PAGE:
I was watching The Devil Wears Prada the other day on ITV2 and forgot just how brilliant a film it is, it really did exceed expectations back then in 2006 and even now in 2011. Here’s the review I wrote all those years ago. Enjoy!
David Frankel, a rather unknown television director makes his debut on the silver screen in this stunning adaptation of Lauren Weisberger’s not so stunning novel, The Devil Wears Prada.
Anne Hathaway and Meryl Streep join a mesmerising cast in this surprisingly brilliant rom-com. The premise is simple and kept that way to ensure all detail is carried across in depth without missing any major points from the novel. Weisberger should be astounded that Frankel managed to turn her rather lacklustre book into a first-rate movie.
Anne Hathaway plays ‘Andy Sax’, an unknown journalist with no eye for fashion who wants to get her foot on the bottom ladder of the media industry. Her character simply leaps off the screen, from her dopey, lovable personality to her cheap, second rate clothing; she is truly a joy to watch. Emily Blunt plays the fashion conscious assistant who would do anything and everything to get as high as possible in the clothing industry; again, her character is played with a love/hate finesse that few actresses of 2006 can match.
However, by far the best performance is given by Meryl Streep as ‘Miranda Priestly’, editor and chief of ‘Runway’ magazine. Sly, career obsessed with a dash of emotionality added in, she is exceptional in her role and should be seriously considered for an Oscar at this years awards. Her dialogue is spoken with a heartless brilliance that no other actress could even hold a candle to, she is perfectly cast in this role.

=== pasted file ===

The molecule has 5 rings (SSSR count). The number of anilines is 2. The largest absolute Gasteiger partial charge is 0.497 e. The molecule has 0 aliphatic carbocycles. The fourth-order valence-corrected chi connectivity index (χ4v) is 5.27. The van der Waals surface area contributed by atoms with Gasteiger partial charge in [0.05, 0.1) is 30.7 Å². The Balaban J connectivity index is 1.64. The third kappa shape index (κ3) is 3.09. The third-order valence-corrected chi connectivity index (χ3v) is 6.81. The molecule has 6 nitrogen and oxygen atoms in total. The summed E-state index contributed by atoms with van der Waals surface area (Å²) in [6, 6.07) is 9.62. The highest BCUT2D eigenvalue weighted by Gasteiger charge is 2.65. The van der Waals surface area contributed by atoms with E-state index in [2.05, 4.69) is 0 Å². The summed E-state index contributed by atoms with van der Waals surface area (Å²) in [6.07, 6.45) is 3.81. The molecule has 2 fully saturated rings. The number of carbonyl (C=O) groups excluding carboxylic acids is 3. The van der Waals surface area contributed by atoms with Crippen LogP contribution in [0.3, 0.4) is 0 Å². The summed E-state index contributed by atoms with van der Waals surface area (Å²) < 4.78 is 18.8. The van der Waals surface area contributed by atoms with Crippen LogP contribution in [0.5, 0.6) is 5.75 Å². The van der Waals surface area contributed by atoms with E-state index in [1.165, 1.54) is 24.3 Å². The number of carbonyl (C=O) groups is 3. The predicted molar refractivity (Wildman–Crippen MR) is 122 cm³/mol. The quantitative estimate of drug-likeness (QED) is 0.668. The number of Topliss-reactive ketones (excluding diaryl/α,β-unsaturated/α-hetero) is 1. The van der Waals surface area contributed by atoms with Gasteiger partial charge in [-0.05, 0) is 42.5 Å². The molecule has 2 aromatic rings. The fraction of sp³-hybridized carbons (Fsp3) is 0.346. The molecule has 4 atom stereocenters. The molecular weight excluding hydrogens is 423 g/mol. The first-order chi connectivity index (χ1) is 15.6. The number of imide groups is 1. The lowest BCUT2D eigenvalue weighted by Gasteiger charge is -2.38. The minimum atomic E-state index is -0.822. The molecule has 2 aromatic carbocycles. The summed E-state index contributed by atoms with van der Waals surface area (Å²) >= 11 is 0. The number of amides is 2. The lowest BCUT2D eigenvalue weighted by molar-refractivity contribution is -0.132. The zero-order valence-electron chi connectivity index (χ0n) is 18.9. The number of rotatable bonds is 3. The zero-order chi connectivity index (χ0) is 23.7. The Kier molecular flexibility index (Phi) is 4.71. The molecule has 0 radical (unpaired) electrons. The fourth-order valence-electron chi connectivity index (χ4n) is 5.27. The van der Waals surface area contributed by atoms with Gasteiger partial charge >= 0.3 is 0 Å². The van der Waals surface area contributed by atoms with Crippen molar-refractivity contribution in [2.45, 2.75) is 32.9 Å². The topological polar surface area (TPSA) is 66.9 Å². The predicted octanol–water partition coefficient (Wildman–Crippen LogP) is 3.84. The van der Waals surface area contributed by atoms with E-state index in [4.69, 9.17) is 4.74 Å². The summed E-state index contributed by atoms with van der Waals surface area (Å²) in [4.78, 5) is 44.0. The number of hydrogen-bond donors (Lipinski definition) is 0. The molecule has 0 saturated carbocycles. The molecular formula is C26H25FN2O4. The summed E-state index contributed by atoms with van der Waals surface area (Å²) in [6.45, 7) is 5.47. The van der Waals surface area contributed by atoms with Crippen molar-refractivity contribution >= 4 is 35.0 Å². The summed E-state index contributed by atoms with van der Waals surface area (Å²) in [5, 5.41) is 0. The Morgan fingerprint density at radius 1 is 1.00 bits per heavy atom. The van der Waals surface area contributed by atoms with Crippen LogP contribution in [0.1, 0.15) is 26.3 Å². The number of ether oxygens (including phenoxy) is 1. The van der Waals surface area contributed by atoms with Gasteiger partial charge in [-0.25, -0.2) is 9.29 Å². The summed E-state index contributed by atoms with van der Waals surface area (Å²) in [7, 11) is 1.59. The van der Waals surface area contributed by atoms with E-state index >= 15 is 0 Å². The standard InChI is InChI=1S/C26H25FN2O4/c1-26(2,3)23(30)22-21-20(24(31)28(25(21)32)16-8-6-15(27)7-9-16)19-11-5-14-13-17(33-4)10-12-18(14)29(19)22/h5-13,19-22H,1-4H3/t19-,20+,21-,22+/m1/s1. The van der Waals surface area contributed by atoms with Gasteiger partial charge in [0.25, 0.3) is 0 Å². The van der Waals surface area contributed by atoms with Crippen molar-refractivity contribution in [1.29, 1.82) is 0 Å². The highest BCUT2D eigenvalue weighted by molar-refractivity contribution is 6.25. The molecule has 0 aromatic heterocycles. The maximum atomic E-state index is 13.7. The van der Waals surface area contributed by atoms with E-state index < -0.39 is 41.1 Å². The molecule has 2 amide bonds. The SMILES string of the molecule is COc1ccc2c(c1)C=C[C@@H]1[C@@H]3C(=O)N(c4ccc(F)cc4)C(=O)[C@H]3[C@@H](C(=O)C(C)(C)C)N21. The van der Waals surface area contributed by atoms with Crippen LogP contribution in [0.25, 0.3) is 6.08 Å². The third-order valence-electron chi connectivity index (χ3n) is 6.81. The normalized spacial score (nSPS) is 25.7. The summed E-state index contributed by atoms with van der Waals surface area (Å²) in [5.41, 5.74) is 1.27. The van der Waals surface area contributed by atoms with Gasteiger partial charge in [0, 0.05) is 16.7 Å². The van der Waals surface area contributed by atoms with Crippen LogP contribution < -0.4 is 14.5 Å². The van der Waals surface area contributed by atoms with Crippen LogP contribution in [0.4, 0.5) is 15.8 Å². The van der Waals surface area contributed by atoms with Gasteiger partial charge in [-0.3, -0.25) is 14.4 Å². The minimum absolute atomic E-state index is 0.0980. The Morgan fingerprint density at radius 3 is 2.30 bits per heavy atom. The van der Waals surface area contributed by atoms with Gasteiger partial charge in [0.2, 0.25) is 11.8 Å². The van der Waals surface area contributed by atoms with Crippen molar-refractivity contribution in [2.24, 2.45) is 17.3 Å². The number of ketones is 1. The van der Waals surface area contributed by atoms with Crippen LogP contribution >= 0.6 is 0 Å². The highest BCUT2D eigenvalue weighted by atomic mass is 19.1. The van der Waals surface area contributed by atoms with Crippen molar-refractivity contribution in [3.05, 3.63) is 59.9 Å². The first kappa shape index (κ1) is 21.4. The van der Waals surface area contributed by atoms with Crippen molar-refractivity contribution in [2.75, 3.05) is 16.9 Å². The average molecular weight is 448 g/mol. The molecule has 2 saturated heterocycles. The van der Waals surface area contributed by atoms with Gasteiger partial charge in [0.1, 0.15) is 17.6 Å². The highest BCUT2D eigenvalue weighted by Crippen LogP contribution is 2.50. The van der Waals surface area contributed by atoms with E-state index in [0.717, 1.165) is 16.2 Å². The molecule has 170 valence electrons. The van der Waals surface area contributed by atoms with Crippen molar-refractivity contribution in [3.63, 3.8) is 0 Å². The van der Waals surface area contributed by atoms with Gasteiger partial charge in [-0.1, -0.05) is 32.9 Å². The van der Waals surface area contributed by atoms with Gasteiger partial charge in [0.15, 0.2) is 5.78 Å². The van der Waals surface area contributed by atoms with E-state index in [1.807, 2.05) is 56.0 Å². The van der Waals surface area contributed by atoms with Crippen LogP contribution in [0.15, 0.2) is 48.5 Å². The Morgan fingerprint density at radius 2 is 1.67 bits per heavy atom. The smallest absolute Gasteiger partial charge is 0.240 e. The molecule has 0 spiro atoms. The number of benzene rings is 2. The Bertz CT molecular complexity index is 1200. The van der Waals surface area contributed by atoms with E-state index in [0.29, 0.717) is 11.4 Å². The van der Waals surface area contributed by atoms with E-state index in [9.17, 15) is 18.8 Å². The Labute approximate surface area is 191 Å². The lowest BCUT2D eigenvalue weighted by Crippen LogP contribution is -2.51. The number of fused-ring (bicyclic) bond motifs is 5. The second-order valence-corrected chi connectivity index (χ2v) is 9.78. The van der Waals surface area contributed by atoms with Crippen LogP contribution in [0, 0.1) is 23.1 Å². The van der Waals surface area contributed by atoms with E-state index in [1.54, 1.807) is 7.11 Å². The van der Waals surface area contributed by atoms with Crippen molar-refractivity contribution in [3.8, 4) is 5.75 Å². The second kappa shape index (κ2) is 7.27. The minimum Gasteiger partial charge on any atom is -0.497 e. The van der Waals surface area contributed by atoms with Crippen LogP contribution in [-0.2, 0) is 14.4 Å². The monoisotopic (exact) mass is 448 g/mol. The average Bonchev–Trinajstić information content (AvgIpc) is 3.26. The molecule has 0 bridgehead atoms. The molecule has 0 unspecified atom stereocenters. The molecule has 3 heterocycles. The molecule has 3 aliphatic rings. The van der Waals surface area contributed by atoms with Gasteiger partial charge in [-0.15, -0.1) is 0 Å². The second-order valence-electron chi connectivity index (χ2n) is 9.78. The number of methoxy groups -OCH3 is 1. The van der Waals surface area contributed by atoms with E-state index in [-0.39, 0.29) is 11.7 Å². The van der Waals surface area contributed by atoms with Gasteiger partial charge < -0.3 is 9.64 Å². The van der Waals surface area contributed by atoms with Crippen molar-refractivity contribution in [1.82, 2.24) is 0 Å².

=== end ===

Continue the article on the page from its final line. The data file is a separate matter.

Stanley Tucci plays a somewhat flat member of the team, possibly due to his little screen time, but he is by no means dull, with personality abound.
The soundtrack is genius, and perfectly matched to the film, from the outset right up until the closing credits, each song is flawlessly integrated into the feature. Camera-work is also on par with the best of this year and really helps the characters stand out in their roles.
Where most rom-coms use cheap gags to gain laughs from the audience, Prada expects you to think a little more about what you’re laughing at, a deep message about ones self discovery is incorporated, but well hidden in the film. Of course there are a few laughs of the cheap kind, but unusually, they are actually funny. Comedy really doesn’t get much better than right here.
Some scenes in the film have been directed so well, that the more emotional among us may be reaching for the tissues. The transition from comedy to seriousness is exceptionally watertight, you’ll be laughing one minute and on the edge of your seat the next.
The ending of the film is perhaps of a slight anti-climax, but it portrays a wonderfully deep message about inner emotion, leaving a huge smile on your face as the credits role.
To put it simply, The Devil Wears Prada is a practically faultless movie which should appeal to a huge and diverse range of people. The acting, direction and soundtrack are all absolutely perfect and I think we may have a found a future classic character in ‘Miranda Priestly.’ It’s a joy to watch. Be a devil and go see it.